Josh Grant-Young | College of Arts

Josh Grant-Young




M.A. - Political Science (Specialization in Political Theory) Brock University - 2016

B.A. - Political Science and History (Dual Major - Hons.) Brock University - 2015

Dip. - Journalism (Print) Niagara College - 2010


Specialization: Philosophy of Film (Horror), Social and Political Philosophy

Competence: 20th & 21st century Continental Philosophy, Epistemology, Environmental Philosophy, Critical Animal Studies, Media Theory

Interests: Aesthetics, Ancient Philosophy, Artificial Intelligence, Digital Humanities

Courses Taught: PHIL 2170 - Existentialism (Fall 2018)

Thesis Project Epistemic Injustice, Affect Theory & Horror's Relationship to Mental Health

[Committee - Dr. Patricia Sheridan (Advisor), Dr. Karyn Freedman (Second Reader), Dr. Steven Shaviro (External) ]

A Bit About Me:

As someone who enjoys films, comic books, and literature, it isn't surprising that I mine these for philosophically interesting themes and questions. In the department, I run a film-watching/discussion series, Philosophy in the Dark, where students get together (to take a break from studies) to discuss horror film through philosophical lenses. In the past, I've co-organized a brief reading group on A.N. Whitehead and Ludwig Wittgenstein. 



See my Academia.Edu to read drafts of my work here:



" 'To Look at Oneself and All the While See Nothing': Haunting and Mediated Memory in I am the Pretty Thing That Lives in the HouseRCL - Journal of Communications and Literature (Fall 2020)



Book Chapters

Grant-Young, Josh. "TITLE TBA" in Ready Reader One

Grant-Young, Josh. "Dissecting the Body Politic: Fear, 'Body Horror' and the Failure of Relations in It Comes at Night" in The Horror of Relations. ( Lexington Press) - Out in Fall 2020/Spring 2021



Book Reviews

Review of Topophobia: A Phenomenology of Anxiety Revenant Journal (2021)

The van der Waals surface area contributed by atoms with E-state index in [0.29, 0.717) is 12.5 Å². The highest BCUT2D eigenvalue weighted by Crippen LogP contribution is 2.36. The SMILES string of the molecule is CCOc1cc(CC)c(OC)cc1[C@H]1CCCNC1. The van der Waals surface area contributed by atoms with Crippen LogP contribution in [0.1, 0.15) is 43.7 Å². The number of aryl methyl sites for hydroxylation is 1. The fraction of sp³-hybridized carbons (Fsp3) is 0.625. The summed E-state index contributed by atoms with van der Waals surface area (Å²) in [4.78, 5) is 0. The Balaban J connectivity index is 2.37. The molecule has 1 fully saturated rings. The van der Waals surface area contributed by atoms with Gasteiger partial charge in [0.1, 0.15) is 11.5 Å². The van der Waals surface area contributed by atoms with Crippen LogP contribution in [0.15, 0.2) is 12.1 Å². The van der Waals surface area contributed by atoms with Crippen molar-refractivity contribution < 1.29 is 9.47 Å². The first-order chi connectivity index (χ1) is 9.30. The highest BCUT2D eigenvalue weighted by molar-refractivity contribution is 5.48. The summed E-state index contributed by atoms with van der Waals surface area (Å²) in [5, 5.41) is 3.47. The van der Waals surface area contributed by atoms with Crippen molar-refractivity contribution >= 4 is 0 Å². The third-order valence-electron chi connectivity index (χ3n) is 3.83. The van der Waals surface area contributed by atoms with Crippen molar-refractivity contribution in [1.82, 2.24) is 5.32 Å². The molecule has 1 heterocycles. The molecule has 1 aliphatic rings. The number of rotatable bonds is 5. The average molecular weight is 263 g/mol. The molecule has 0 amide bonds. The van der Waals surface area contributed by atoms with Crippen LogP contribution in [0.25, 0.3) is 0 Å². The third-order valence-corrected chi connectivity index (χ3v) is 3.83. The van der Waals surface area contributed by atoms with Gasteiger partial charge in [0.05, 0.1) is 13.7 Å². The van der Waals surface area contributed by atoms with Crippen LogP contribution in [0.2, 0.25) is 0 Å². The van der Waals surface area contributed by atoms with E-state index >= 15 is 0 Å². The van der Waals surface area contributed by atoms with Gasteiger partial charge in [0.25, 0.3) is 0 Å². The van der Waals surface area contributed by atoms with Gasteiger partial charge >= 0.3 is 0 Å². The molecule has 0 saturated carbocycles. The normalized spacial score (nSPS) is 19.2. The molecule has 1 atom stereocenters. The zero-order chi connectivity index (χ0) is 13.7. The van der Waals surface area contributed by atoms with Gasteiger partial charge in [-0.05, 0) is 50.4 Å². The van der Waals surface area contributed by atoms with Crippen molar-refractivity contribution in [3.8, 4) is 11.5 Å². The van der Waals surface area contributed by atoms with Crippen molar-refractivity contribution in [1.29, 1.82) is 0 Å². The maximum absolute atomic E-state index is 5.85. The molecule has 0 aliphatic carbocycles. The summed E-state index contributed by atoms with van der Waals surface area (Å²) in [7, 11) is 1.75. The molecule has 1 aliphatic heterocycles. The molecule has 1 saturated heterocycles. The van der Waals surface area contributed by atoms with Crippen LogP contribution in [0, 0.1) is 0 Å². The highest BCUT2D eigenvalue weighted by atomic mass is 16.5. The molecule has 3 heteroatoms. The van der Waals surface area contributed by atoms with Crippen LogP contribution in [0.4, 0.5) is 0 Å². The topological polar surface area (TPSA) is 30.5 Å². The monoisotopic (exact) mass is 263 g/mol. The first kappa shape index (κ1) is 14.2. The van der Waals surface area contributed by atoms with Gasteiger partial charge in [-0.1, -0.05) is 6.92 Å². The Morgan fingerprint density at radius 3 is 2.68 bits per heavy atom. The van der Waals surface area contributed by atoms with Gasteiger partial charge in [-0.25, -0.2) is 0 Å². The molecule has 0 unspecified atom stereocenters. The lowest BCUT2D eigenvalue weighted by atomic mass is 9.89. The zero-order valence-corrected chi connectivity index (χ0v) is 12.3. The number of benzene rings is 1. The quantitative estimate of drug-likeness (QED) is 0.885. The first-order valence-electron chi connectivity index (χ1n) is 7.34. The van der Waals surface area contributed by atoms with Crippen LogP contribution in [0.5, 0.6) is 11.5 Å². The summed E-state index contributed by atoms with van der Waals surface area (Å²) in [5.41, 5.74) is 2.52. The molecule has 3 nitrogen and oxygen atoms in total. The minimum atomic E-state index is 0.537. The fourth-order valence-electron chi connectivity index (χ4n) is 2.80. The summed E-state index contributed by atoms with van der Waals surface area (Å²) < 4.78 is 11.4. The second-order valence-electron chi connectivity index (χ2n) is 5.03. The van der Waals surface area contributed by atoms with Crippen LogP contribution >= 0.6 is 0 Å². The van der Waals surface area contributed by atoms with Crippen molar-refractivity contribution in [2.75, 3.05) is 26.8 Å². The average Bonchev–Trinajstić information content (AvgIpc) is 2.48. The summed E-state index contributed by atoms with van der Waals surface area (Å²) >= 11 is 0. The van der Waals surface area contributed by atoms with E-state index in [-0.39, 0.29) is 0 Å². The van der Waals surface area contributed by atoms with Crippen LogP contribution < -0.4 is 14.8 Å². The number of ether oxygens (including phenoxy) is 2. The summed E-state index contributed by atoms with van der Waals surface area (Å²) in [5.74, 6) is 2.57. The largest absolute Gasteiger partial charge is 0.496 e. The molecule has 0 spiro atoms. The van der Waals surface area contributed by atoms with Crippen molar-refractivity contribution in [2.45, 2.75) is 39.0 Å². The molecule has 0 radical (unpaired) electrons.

Review of Global Burnout (Thinking Media). Cinema: Journal of Philosophy and the Moving Image #12 (2020)

Review of Speculative Taxidermy: Natural History, Animal Surfaces and Art in the Anthropocene. Gothic Naturesis. #2 (2020)

Review of Levitation: The Science, Myth, and Magic of Suspension. Magic, Ritual and Witchcraft 13, no.1 (2018).



Blog Posts, Editorials, Fictional Publications & Misc.

Blog Posts

"Tell Me a Story" - Blog Post on (Mental Health Non-Profit):

"Who's Afraid of Mental Health?" - FORTHCOMING


Interview with The Ontarian - FORTHCOMING - 

"Even a Man Who Says His Prayers..." - It's About Perspective Podcast Interviews - FORTHCOMING

Published Short Fiction

"Figures in the Night" - Horla Magazine - 2020

"The Witch's Tree" - Eeerie River Publishing - 2020

"The Dream House", "Betrayal", "Nightwalking", "On a Full Moon Like This" - (FORTHCOMING - short fiction works in volumes or magazines)



Article Reviewer

I've acted as a reviewer for the following journals:

* tba: Journal of Art, Media & Visual Culture


Conference Organization

Philosophy of Horror: Occulted, Estranged and Inhuman Knowledges (2019) - Guelph - Organizer - LINK:


Select Conference Presentations & Public Speaking Events

To Look at Oneself and All the While See Nothing': Perception, Haunting and Mediated Memory in I am the Pretty Thing That Lives in the House - MUN Graduate Conference: "Evil, Guilt, Forgiveness" (Fall 2020)

- This paper explores spectral perception & epistemology, mediumship/mediation, care-taking, indeterminacy and trauma through the horror film I am the Pretty Thing..